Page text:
• Increase the number of vouchers. With the Nation facing an affordable housing crisis, Section 8 needs more than reform - it must also grow. HUD research shows that, while Low Income Housing Tax Credits, HOME and other forms of housing subsidies are critical tools in building affordable housing, Section 8 is the most effective housing program for helping households with worst case housing needs. Only by expanding the number of new vouchers each year can Congress and HUD fulfill the Nation�s commitment to its neediest citizens. Last year, in landmark legislation to reform the public housing program, Congress authorized 100,000 new vouchers for fiscal year 2000.

A Two Step Plan For Action

Using the three principles for reform described above, HUD proposes a two-part strategy. First, HUD will act immediately on an emergency basis to prevent certain "opt-outs" from the project-based Section 8 program by using its current limited authority and resources. This portion of the strategy will offer market rents to a highly targeted group of properties that have substantial financial incentives to opt-out because they are currently receiving subsidized rents below what they could receive in the private market. Elements of this targeting include:

  • Properties in good condition. HUD will only offer market rents to properties that are providing the highest quality affordable housing. This criteria will be based on a good or excellent score on the new physical inspection system developed by HUD�s Real Estate Assessment Center.
  • Properties in good neighborhoods. Opt-outs lead to the loss of project-based Section 8 housing in the best neighborhoods - those with the lowest poverty rates and highest rents. These are the same neighborhoods where housing vouchers - which are provided to protect residents by replacing the project-based subsidies - do not always shield residents from significant increases in their rent payments. HUD will target properties located in the best neighborhoods by selecting only properties with market rents higher than 110% of the area rent standard (FMR). Because this criteria will not capture all properties that provide a critical housing resource, HUD may offer market rents to a small group of properties that demonstrate they are critical housing resources on a case-by-case basis. To ensure that subsidies are reasonable, rents offered will be capped at 150% of FMR.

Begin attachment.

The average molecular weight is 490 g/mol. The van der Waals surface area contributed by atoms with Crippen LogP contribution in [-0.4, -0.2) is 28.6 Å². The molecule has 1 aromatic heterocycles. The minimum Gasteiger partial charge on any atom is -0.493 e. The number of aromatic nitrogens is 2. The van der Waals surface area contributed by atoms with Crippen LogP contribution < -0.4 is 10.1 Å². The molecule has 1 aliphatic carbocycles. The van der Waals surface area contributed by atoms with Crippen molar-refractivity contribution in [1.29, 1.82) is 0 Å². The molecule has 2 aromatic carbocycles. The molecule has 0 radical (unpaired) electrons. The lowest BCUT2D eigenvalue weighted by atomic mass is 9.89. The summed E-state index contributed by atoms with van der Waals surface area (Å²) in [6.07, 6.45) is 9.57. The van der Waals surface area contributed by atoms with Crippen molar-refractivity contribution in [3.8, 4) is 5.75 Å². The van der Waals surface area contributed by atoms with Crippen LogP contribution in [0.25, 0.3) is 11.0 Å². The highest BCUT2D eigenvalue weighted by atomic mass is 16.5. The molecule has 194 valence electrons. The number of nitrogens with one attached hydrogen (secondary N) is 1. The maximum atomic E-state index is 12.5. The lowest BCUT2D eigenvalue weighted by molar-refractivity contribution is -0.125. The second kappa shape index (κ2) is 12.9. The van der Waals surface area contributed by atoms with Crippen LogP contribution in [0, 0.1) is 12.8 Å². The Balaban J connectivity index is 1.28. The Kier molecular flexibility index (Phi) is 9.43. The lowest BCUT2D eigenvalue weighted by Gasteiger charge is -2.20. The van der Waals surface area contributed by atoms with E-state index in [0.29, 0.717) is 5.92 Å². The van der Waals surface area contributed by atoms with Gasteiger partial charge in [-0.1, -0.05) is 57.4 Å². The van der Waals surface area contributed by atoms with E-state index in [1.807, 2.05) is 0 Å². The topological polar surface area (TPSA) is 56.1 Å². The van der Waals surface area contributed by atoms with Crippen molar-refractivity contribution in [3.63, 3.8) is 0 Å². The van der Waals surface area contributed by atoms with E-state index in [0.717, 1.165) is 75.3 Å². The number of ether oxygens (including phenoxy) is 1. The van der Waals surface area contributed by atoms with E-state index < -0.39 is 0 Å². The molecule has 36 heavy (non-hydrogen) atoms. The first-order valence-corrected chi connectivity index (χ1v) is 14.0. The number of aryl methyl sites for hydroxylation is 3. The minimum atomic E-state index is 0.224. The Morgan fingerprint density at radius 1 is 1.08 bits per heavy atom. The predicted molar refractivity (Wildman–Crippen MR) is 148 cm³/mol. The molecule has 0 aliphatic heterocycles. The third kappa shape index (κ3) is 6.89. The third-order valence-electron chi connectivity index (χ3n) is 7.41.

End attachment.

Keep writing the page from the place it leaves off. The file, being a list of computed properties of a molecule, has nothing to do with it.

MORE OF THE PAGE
• Properties most likely to opt out. To ensure that this policy matches HUD�s limited resources, HUD will further target properties most likely to opt out. For-profit owned buildings that have financial incentives to opt-out will be selected, and a five year commitment to accept project-based Section 8 renewals will be required in return.

The second part of the strategy calls for the Administration and Congress to work together to reach a comprehensive legislative strategy to protect residents and preserve the best of project-based Section 8 housing. Highlights of this strategy should include:

  • Market rents for certain properties. The Administration and Congress should build on HUD�s immediate actions by raising selected properties� rents to market. The Administration proposes to spend up to $100 million for this purpose in Fiscal Year 2000.
  • Improve Section 8 renewals. Recent changes in renewal policy have led to greater insecurity for residents and owners through frequent resident notifications and changing rules. The Administration and Congress should explore ways to reduce insecurity by streamlining annual contract renewals.
  • More effective resident protection. In many cases, HUD can better protect residents by offering "enhanced" vouchers that allow them to remain in their homes without substantial rent increases when an opt-out occurs. The Administration and Congress should craft legislation to expand this authority.

This concludes my formal written statement, Mr. Chairman. HUD looks forward to continuing our work with you and the other members of this Committee on this critically important issue.